The main point of Pt. 1 applies to the overall structure of Genesis 1-11,

So the alternation of genealogies and narratives throughout the primeval history communicates both the order and continuity of creation and the disorder and rupture of life after the fall.

This literary/theological interpretation isn’t contradicted by Sparks’ interpretation. Both can be true. Scripture isn’t one-dimensional. Regarding the Sumerian King List, I’ll throw out a few thoughts and links to sources in the next post.

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I don’t think anyone has unlocked the mystery of the final digits, but the main point is the ages of the pre-flood patriarchs in early Genesis aren’t a random pattern. The figures aren’t historical. What about the people? Are they “historical”?

As Sparks said, the purpose of the Sumerian King List (and it’s successors) wasn’t historical. Their purpose was to express the “power and legitimacy” of the ruling dynasty. Piotr Michalowski in The mortal kings of Ur provides the background to that statement on p35:

Ur-Namma’s son, Shulgi, spent the next two decades rehabilitating his image. The process began with completing the great ziggurat of Ur started by his father and ended in reinventing himself as the brother of Gilgamesh. In the next 30 years of his rule, he was the divine Shulgi, the second known “divine king” in history. As part of remaking his image, Shulgi commissioned the first Sumerian King List

Outside of a handful of names found on inscriptions, the rest of the names prior to Sargon on the list are almost certainly fictitious. Not surprisingly, the SKL becomes more accurate and the length of reigns more realistic as it approaches the “present” reign of Shulgi. The same is true of the length of lives in early Genesis.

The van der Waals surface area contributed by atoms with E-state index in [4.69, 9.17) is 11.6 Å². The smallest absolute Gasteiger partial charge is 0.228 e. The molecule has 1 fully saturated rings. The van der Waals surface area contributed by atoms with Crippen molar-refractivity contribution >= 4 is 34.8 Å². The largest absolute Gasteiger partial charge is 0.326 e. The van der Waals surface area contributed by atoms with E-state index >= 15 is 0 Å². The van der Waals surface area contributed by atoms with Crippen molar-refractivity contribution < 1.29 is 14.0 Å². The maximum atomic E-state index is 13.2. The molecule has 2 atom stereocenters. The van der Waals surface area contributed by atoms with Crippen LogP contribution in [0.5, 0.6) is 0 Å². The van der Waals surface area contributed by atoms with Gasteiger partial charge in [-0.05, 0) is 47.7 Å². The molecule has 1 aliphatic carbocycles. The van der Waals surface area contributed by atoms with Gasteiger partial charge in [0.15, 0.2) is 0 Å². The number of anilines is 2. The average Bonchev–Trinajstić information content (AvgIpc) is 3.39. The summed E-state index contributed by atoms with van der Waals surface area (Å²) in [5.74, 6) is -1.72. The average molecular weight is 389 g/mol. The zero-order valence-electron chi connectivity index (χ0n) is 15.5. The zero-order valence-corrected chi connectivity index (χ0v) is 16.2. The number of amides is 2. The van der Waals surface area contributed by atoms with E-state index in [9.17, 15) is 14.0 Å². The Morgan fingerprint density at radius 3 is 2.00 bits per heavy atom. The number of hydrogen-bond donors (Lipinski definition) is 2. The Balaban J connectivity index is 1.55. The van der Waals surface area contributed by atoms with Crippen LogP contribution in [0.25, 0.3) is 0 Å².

Just as importantly, the Ur III list has no mention of the flood or of antediluvian kings. Following Shulgi’s death, the Ur III dynasty fell apart within a few generations, and the city of Isin emerged on top after years of chaos. The rulers of Isin legitimized their own rule by adding their names to Shulgi’s original list, as well as taking over the places in the prelude to Eridu Genesis to extend their lineage even beyond the flood. The outrageously long reigns of these kings is well known, ranging from 10,000 to 28,000 years or so. There’s no question that these names and reigns aren’t historical. The purpose of the Sumerian King List was pure propaganda.

Applying all this to the genealogies in early Genesis, the purpose is certainly to draw connections between the history of Israel and the history of humanity writ large, but the authors of Genesis weren’t legitimizing their power or engaging in propaganda to benefit the empire. ANE mythology depicted the king as the founder of cities, the origin of cultural advances, and the representative of the gods. The genealogies of Gen. 1-11 show ordinary people, not the king, as responsible for those things.

The genealogies, like the rest of the “primal history,” is a polemic against Mesopotamian mythology and culture. A “vaccine” against the allure of empire, if you will.